A group of 90 U.S. Marines and sailors is joining the search for survivors in the Philippines in the wake of the massive typhoon that tore through the nation of islands over the weekend. Their arrival comes amid alerts of a new storm heading for the Philippines, while rescue operations are still under way from the last one.
Brig. Gen. Paul Kennedy is leading the Marines, from the Third Expeditionary Brigade stationed in Japan. They arrived in Tacloban on Monday afternoon bearing relief supplies aboard U.S. military transport planes. The troops will be aiding in search and rescue operations both on the ground and in the air, in addition to providing logistical support to other relief efforts in progress in the Philippines.
This contingent of Marines sent by the U.S. Pacific command is part of Defense Secretary Hagel’s call to provide support for the Philippine government in response to its request for U.S. aid after the typhoon.
Gen. Kennedy was on the ground by Saturday with a group of Marines making early assessments of conditions in areas hardest hit by Typhoon Haiyan.
“Roads are impassable, trees are all down, posts are down, power is down,” Kennedy told reporters after surveying the scene. “I am not sure what else is there. I am not sure how else to describe this destruction,” he said.
In addition to personnel, the Marine Corps will also have a MV-22 Osprey aircraft, capable of hauling people and equipment, as well as KC-130J aerial refueling planes, at their disposal.
The confirmed death toll is estimated at about 1,000 and projected to climb to approximately 10,000 in central Philippines where the typhoon hit hardest, according to local reports.
According to U.S. officials, another 180 Marines are en route to provide further support for relief efforts in the area.
Meanwhile, the Pentagon also is coordinating with the United States Agency for International Development to coordinate aid for the disaster-stricken nation.
“Within hours, the U.S. embassy in Manila provided substantial financial assistance for health, water and sanitation,” Secretary of State John Kerry said in a press release. “We are also organizing emergency shipments of food and hygiene supplies to thousands of families.”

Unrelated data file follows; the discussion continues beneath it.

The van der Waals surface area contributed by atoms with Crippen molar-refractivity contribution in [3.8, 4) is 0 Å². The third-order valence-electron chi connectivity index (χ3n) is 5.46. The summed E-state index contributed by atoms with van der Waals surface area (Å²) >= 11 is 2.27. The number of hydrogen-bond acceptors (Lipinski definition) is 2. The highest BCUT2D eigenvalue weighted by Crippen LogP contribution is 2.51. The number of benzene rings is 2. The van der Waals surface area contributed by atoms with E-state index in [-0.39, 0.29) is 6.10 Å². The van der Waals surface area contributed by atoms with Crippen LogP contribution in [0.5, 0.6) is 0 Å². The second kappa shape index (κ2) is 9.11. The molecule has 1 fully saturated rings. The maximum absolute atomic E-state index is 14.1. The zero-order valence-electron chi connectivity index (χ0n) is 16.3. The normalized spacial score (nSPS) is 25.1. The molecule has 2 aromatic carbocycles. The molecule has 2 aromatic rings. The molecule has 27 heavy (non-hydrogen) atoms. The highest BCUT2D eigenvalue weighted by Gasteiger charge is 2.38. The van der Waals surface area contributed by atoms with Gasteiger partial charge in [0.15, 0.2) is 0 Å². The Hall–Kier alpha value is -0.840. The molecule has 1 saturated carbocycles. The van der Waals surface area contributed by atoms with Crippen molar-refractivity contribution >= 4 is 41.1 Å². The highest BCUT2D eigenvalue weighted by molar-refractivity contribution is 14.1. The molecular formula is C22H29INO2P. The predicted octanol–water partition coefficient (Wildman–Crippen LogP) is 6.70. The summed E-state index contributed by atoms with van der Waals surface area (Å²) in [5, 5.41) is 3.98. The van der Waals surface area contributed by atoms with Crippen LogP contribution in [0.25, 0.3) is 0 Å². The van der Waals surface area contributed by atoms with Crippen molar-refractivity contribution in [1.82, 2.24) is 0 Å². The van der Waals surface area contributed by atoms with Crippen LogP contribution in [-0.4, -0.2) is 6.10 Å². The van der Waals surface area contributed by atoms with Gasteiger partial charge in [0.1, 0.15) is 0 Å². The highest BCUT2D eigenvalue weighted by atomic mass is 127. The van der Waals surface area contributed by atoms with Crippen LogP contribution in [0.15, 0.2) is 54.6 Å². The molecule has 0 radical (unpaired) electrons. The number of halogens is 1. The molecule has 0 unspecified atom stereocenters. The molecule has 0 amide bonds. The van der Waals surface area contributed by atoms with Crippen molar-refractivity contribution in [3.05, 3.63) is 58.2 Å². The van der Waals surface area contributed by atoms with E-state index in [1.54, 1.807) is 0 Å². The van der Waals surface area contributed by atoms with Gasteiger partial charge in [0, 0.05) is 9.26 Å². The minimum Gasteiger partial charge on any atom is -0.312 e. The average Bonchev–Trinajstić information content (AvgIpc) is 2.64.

The State Department also is working with Team Rubicon, a veteran led disaster assistance group, to engage ex-service members to join the relief effort. Over Veterans Day weekend, 15 members of TR were dispatched to Manila to provide search and rescue assistance.
“Roads are impassable, trees are all down, posts are down, power is down. I am not sure what else is there. I am not sure how else to describe this destruction.”
The Marines have a long history of being deployed to foreign countries to provide aid and support after environmental catastrophes and other disasters, a legacy that has been maintained in recent years.
A week after the 2010 Earthquake in Haiti, President Obama deployed 10,000 military personnel, including 2,000 Marines, to provide similar search and rescue and logistical assistance to local earthquake victims.
In the wake of natural disasters such as the Fukushima Daichi nuclear plant meltdown after Japan’s 9.0 earthquake and tsunami in March 2011, the U.S. sent a Chemical, Biological, and Incident Response Force of about 155 Marines to aid the immediate response effort.
Marine Corps engineers also have provided aid for recovery beyond the immediate aftermath of natural disasters—for instance, hundreds of Marine Corps engineers and Navy Seabees contributed to repair efforts by clearing debris in Sri Lanka in 2005 after the 2004 tsunami. The Marines also provided similar assistance after the 2010 earthquake in Chile.